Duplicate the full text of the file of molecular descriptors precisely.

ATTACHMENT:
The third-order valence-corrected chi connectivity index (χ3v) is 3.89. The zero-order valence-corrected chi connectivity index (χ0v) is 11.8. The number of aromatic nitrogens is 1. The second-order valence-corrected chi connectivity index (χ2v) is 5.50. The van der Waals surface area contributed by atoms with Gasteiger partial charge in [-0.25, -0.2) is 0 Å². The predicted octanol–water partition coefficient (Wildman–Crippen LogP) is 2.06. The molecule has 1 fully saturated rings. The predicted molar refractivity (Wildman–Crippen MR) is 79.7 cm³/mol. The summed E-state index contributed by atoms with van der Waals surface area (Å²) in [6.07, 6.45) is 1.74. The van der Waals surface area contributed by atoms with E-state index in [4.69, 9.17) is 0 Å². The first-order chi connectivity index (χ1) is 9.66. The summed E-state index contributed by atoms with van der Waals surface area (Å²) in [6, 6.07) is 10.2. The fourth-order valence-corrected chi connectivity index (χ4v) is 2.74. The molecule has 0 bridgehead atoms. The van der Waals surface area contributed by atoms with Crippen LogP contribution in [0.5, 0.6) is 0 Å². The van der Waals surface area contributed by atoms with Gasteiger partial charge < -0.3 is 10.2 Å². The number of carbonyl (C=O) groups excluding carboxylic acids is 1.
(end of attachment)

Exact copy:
The third-order valence-corrected chi connectivity index (χ3v) is 3.89. The zero-order valence-corrected chi connectivity index (χ0v) is 11.8. The number of aromatic nitrogens is 1. The second-order valence-corrected chi connectivity index (χ2v) is 5.50. The van der Waals surface area contributed by atoms with Gasteiger partial charge in [-0.25, -0.2) is 0 Å². The predicted octanol–water partition coefficient (Wildman–Crippen LogP) is 2.06. The molecule has 1 fully saturated rings. The predicted molar refractivity (Wildman–Crippen MR) is 79.7 cm³/mol. The summed E-state index contributed by atoms with van der Waals surface area (Å²) in [6.07, 6.45) is 1.74. The van der Waals surface area contributed by atoms with E-state index in [4.69, 9.17) is 0 Å². The first-order chi connectivity index (χ1) is 9.66. The summed E-state index contributed by atoms with van der Waals surface area (Å²) in [6, 6.07) is 10.2. The fourth-order valence-corrected chi connectivity index (χ4v) is 2.74. The molecule has 0 bridgehead atoms. The van der Waals surface area contributed by atoms with Crippen LogP contribution in [0.5, 0.6) is 0 Å². The van der Waals surface area contributed by atoms with Gasteiger partial charge < -0.3 is 10.2 Å². The number of carbonyl (C=O) groups excluding carboxylic acids is 1.